The phone was ringing off the hook on Wednesday at the Israel Trauma and Resiliency Center NATAL, after a Grad rocket destroyed a home in Beersheba and another rocket landed in the sea next to the central city of Bat Yam.
Gila Sela, help line manager of NATAL, told The Jerusalem Post that on days like these she sees a 100% increase in calls, coming in not just from the south, but from all over the country. "It's very reactivating of symptoms in people who remember what happened in previous incidents like this," she told Post. "The memories are coming back, even if you sat in a shelter in Tel Aviv in Operation Protective Edge [in 2014]."
Sela explained that the recent incidents trigger anxiety in people all over the country "because we are a nation in trauma."
Twenty percent of Israelis suffer from symptoms of post-trauma and are at high risk of that developing into Post-Traumatic Stress Disorder (PTSD) if they don't get help, according to a new study by NATAL.
NATAL strives to help people with their symptoms in time and prevent the development of PTSD.
The study explored the psychological resiliency, coping capacities and pressures among the citizens of Israel, as a result of terrorist attacks and particularly in the aftermath of Operation Protective Edge four years ago.
Data was collected between July and September of 2017, and the study was led by Prof.Marc Gelkopf, director of NATAL’s research and evaluation department, Prof Avraham Bleich, head of NATAL's professional steering committe and head of the community mental health department at the University of Haifa, Dr. Talya Greene of University of Haifa, and Liron Lapid Pickman of NATAL.
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The study was conducted, with the support of the Lange Family Foundation, among 1,382 Israeli residents aged 18 and over, 500 of whom represent a representative sample of the population of Israel and 882 from specific populations (living in high-exposure areas, the Arab sector and immigrants). The data was collected, using questionnaires via the Internet and telephone, by the Brandman Institute for Research and Marketing Consulting.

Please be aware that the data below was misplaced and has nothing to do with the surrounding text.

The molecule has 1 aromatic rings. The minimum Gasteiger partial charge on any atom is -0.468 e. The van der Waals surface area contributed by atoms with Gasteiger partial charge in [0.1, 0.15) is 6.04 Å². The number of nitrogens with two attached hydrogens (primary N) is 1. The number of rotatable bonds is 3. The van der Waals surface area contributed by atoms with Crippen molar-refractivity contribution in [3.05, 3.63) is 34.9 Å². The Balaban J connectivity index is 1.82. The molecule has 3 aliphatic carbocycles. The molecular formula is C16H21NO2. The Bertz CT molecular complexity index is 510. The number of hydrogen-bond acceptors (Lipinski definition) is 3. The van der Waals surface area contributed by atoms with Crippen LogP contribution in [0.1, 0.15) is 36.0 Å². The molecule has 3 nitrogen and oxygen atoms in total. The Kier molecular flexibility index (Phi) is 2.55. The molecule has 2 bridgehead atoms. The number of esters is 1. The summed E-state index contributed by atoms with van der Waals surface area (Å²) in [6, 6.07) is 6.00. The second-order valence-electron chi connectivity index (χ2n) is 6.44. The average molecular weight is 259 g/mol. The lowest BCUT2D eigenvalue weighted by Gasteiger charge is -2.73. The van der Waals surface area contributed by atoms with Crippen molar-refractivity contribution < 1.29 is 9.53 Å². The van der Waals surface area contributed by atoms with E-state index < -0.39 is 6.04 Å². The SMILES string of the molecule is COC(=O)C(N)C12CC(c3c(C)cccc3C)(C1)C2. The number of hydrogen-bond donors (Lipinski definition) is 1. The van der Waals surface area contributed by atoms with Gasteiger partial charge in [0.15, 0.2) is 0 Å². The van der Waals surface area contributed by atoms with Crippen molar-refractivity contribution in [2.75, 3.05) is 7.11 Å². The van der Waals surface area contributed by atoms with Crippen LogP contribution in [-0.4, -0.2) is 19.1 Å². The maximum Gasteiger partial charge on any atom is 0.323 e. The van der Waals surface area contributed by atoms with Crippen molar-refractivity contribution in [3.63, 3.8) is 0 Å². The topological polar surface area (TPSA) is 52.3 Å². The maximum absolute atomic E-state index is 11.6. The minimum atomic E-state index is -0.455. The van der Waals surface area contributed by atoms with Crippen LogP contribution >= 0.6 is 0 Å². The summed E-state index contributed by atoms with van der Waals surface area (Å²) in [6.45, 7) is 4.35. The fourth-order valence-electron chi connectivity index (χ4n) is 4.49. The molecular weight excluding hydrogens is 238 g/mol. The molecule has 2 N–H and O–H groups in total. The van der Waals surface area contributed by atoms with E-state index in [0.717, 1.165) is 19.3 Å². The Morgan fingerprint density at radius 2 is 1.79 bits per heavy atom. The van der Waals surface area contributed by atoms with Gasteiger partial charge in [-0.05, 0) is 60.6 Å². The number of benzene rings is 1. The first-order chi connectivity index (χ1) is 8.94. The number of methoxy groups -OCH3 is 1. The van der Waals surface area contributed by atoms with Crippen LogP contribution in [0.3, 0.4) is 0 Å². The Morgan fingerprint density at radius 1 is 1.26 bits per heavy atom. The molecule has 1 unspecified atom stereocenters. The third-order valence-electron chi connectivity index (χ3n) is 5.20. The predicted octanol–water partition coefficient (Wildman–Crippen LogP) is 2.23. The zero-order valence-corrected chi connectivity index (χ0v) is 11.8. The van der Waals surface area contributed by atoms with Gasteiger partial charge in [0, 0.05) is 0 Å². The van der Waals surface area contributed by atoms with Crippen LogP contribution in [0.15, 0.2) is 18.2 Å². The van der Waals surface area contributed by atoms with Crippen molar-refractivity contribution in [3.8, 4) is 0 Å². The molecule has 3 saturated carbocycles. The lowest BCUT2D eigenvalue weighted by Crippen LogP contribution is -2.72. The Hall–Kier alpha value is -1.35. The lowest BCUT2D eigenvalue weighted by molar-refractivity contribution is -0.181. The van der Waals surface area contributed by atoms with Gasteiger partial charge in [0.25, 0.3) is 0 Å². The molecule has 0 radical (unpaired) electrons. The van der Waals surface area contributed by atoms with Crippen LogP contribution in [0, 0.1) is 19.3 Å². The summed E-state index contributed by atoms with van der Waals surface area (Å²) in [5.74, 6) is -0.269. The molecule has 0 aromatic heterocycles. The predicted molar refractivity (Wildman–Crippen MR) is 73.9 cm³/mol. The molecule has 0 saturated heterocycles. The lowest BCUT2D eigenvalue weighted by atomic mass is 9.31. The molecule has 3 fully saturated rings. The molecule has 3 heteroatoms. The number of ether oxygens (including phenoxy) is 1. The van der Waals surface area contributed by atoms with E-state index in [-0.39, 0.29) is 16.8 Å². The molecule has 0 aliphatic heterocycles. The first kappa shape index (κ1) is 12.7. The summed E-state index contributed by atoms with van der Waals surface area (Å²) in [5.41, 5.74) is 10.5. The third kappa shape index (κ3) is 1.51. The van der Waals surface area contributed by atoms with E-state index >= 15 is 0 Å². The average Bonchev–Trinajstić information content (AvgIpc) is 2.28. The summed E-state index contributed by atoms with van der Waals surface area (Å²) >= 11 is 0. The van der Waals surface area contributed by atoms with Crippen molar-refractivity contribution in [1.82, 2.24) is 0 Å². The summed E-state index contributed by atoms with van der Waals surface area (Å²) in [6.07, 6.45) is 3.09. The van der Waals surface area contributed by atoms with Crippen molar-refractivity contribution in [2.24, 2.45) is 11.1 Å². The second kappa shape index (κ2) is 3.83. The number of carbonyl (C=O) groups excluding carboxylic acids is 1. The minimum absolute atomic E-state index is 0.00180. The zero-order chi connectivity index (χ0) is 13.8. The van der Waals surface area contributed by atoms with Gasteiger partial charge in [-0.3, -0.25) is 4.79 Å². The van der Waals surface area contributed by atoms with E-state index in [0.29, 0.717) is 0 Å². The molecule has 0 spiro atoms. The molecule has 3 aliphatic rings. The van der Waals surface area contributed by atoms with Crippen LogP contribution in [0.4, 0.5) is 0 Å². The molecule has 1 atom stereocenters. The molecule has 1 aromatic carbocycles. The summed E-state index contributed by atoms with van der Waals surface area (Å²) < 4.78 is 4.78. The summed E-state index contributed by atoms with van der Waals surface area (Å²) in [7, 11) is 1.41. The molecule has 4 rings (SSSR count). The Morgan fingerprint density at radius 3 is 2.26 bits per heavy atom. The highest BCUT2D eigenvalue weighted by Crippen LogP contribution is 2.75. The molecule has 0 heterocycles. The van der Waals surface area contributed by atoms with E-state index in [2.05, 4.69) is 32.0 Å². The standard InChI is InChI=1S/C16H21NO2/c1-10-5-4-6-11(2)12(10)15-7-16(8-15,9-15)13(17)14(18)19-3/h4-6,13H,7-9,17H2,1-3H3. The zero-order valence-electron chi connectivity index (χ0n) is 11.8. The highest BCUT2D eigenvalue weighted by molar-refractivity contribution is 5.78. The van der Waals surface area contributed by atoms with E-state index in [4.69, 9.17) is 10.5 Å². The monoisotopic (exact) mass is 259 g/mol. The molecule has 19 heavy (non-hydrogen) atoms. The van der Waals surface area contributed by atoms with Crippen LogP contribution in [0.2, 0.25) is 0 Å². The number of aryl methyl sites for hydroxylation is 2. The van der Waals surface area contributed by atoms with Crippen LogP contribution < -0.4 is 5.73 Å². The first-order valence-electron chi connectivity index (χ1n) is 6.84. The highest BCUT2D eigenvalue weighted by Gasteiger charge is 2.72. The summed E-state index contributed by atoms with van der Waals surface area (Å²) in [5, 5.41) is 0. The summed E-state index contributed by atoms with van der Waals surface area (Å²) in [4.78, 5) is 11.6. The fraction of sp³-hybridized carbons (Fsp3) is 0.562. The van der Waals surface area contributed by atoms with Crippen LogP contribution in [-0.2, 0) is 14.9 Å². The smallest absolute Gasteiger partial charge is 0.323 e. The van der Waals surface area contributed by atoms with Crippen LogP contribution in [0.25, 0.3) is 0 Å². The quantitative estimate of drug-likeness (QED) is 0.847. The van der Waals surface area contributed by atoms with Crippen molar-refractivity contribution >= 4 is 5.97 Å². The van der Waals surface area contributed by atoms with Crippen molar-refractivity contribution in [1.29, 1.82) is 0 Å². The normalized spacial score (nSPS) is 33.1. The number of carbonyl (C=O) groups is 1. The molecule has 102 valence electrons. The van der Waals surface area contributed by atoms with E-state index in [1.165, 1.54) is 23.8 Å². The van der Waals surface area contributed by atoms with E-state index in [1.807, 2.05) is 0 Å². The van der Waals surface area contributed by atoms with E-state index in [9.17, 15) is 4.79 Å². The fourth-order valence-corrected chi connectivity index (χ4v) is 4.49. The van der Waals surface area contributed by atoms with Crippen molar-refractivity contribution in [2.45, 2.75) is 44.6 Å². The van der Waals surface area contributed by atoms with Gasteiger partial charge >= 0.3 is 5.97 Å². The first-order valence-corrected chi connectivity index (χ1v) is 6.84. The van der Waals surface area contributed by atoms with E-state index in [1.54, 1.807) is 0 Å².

The study found that among residents of Beersheba and the surrounding area, there are particularly high mental distress rates, almost 21% more than residents in the rest of the country (in the Jewish sector only). The margin of error of the study is +-4.5%.
While on regular days people manage to get on with their lives, Sela said, in times of tension, anxiety resurfaces.
What NATAL does, she says, is to try to help restore a sense of calm and routine, the latter which she stressed is important for achieving the former. Anything that interferes with routine -- such as the closure of schools, as was instructed by the Home Front Command in Beersheba and Gaza Border communities on Wednesday -- has a negative impact, particularly on those who are already nervous, she said.
"Resilience means routine and knowing what to expect so you can prepare for it," she said, highlighting the importance of regular drills and information circulated by the authorities.
"We saw it with the woman in Beersheba, who wasn't confused by the siren at 4 a.m., because in routine we are practicing all the time, so she took her children [to the shelter] and saved their lives," Sela noted.
In this vein, NATAL staff members guides parents to talk to their children about the situation in a way that they can understand it. "They need to know what is happening and what to do and this reduces anxiety and makes them feel that it's under control," Sela told the Post